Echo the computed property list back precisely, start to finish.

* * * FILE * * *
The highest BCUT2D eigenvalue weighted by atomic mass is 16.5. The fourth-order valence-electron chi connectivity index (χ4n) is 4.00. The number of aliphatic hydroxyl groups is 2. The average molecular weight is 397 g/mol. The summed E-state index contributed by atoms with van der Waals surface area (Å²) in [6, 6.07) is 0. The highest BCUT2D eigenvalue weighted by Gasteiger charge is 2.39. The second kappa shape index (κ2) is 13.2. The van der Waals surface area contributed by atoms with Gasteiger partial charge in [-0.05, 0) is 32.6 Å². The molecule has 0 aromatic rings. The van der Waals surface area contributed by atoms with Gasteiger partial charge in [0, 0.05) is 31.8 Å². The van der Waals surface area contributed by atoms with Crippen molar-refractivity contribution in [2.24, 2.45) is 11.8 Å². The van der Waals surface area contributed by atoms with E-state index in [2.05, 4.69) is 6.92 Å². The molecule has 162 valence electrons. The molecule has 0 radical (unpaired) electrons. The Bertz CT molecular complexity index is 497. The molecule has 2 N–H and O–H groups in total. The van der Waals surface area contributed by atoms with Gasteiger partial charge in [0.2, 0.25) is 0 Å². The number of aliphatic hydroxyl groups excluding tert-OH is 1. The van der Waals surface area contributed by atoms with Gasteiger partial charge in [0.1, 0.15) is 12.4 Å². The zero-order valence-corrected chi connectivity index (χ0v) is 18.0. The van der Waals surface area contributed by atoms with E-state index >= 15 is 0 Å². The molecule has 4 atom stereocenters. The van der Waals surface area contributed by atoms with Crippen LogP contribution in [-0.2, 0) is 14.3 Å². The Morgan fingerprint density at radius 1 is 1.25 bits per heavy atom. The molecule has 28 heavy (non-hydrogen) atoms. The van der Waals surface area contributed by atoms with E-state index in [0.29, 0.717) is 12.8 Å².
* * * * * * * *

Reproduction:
The highest BCUT2D eigenvalue weighted by atomic mass is 16.5. The fourth-order valence-electron chi connectivity index (χ4n) is 4.00. The number of aliphatic hydroxyl groups is 2. The average molecular weight is 397 g/mol. The summed E-state index contributed by atoms with van der Waals surface area (Å²) in [6, 6.07) is 0. The highest BCUT2D eigenvalue weighted by Gasteiger charge is 2.39. The second kappa shape index (κ2) is 13.2. The van der Waals surface area contributed by atoms with Gasteiger partial charge in [-0.05, 0) is 32.6 Å². The molecule has 0 aromatic rings. The van der Waals surface area contributed by atoms with Gasteiger partial charge in [0, 0.05) is 31.8 Å². The van der Waals surface area contributed by atoms with Crippen molar-refractivity contribution in [2.24, 2.45) is 11.8 Å². The van der Waals surface area contributed by atoms with E-state index in [2.05, 4.69) is 6.92 Å². The molecule has 162 valence electrons. The molecule has 0 radical (unpaired) electrons. The Bertz CT molecular complexity index is 497. The molecule has 2 N–H and O–H groups in total. The van der Waals surface area contributed by atoms with Gasteiger partial charge in [0.2, 0.25) is 0 Å². The number of aliphatic hydroxyl groups excluding tert-OH is 1. The van der Waals surface area contributed by atoms with Gasteiger partial charge in [0.1, 0.15) is 12.4 Å². The zero-order valence-corrected chi connectivity index (χ0v) is 18.0. The van der Waals surface area contributed by atoms with E-state index >= 15 is 0 Å². The molecule has 4 atom stereocenters. The van der Waals surface area contributed by atoms with Crippen LogP contribution in [-0.2, 0) is 14.3 Å². The Morgan fingerprint density at radius 1 is 1.25 bits per heavy atom. The molecule has 28 heavy (non-hydrogen) atoms. The van der Waals surface area contributed by atoms with E-state index in [0.29, 0.717) is 12.8 Å².